By Ryan Berry
GREENVILLE – An ordinance approved by Greenville City Council on Sept. 6 continues to draw criticism and questions from the public. As stated in the summary of the ordinance read at that council meeting, the ordinance “concerns unauthorized encampments on public and/or private property, as it intends to endanger the health and safety of those engaged in such camping, as well as the general public.” The ordinance was unanimously approved by council members with an emergency clause. The emergency clause means the ordinance was in full effect the moment the mayor signed it. It was noted the ordinance was related to homeless encampments in the city.
On Oct. 4, at the regular meeting of Greenville City Council, Michael Reiman, law director, tried to clarify the city’s position regarding the encampments and temporary structures ordinance. He stressed that he wanted to “combat some information that is going around out there.” Reiman said, “No one has been arrested on that ordinance. People’s property is not getting thrown away with that. What that ordinance does is attempts to clean up our parks and our situations and help a situation where we’ve identified a serious problem.” He emphasized that it does not criminalize homelessness. “Which is some of the buzz words that you are going to hear going around.” He added, “What it does do is it targets encampments and structures that, you know, you’re not going to be able to build something to live in this area when there’s alternative means.”
According to the law director, finding “alternative means” is an important part of the ordinance. “Before anyone is arrested or ticketed for it, we ensure there is a place to go. We don’t enforce the ordinance without alternatives,” he added.
Councilperson Delores Eley shared that she is concerned. “I know that we passed this ordinance. I’ve gotten calls about how unfair we’ve been,” she said. “I need to remind people, myself as well, city council does not have focus groups. We have to look for what’s good for all of the citizens. One of our biggest resources in our community are our city parks and parks in general.” She said she hates to think about what could go wrong in terms of safety and cleanliness. Eley asked those who are saying the city is victimizing and labeling the homeless to read the ordinance. “It doesn’t do that,” she said. “We need to all pay attention about what is going on in our city.”
Council President John Baumgardner affirmed Eley’s comments, “Delores, I would basically repeat everything you’re saying. You nailed it on what we are doing in the city. You’ve got to take care of the big picture.”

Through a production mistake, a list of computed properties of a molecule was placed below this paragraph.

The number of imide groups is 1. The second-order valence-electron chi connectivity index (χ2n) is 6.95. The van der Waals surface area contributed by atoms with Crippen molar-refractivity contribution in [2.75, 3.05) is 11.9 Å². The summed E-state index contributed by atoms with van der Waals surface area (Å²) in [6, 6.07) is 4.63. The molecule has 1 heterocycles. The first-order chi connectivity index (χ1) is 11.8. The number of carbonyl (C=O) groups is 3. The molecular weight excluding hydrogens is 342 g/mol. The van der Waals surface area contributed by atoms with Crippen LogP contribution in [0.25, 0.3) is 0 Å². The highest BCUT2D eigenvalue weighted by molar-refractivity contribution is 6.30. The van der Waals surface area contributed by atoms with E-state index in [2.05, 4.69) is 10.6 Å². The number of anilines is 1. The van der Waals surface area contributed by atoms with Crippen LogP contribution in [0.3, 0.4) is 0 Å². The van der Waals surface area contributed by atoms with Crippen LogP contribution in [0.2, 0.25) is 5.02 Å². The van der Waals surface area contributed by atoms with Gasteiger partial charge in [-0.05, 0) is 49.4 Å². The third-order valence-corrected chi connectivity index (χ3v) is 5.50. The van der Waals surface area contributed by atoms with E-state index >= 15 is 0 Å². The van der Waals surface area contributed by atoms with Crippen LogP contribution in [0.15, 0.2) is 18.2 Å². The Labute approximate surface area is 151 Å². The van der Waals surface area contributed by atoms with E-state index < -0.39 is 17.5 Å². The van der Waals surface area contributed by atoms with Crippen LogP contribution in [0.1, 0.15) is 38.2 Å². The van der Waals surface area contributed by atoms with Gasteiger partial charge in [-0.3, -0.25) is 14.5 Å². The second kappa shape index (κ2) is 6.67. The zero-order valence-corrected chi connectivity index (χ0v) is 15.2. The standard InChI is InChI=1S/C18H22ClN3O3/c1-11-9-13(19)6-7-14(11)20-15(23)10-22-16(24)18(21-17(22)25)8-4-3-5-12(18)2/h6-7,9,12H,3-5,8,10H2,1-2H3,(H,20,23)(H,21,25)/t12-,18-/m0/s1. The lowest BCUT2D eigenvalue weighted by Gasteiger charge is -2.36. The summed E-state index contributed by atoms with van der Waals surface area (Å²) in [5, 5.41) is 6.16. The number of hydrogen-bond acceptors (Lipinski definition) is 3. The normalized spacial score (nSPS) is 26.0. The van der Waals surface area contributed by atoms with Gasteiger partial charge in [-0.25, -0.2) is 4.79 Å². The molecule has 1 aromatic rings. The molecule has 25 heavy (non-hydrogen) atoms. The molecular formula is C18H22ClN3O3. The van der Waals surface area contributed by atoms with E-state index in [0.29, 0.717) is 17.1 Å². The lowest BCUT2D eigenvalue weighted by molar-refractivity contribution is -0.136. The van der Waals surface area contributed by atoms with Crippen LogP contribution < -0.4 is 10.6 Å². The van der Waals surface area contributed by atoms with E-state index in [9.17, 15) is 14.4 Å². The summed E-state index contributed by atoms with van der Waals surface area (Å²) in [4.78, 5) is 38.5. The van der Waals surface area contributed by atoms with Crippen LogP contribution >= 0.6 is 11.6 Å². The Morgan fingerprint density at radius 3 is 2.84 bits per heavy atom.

Eley, Baumgardner and Councilman Clarence Godwin also gave credit to the street department for cleaning up the trash under the Martha Benkert Memorial Bridge on South Broadway. Eley said, “They (street crew) were professionals when they were assigned the task of picking up trash on Broadway. I got a call from somebody who said, ‘What’s going on on Broadway at the bridge.’ What I saw were professional people bringing up bags of trash to be hauled away. They just wanted to get the trash picked up.”
Godwin said he was at the bridge prior to the cleanup and saw raw meat in the water and trash. “I went back down later to see how much cleaner it is. The street department did a very good job,” he said.
Baumgardner said, “It’s not an easy job to send people down there under the bridge to pick up trash when there are hypodermic needles, feces and everything else. Matt (Myers, street department superintendent), kudos to your crew. That was a train wreck underneath there. It was awful, pitiful the way under that bridge looked. It’s appalling that someone could live in those conditions and treat our park like that.”
In other business, council:
* Approved a resolution authorizing the safety/service director to enter into contract with Garmann Miller for rendering of professional services in 2022 for restrooms in YOLO Park;
* Approved a resolution accepting Brumbaugh Construction’s bid for the North Ohio Street Construction project;
* Approved a resolution authorizing the mayor to hire Scott Wilson as interim superintendent of the Water Treatment Plant; and
* Approved a resolution authorizing the safety/service director to enter into contract with Rumpke Waste Disposal for the removal and disposal of trash and recyclable materials.
To contact Daily Advocate Editor Ryan Berry, email [email protected].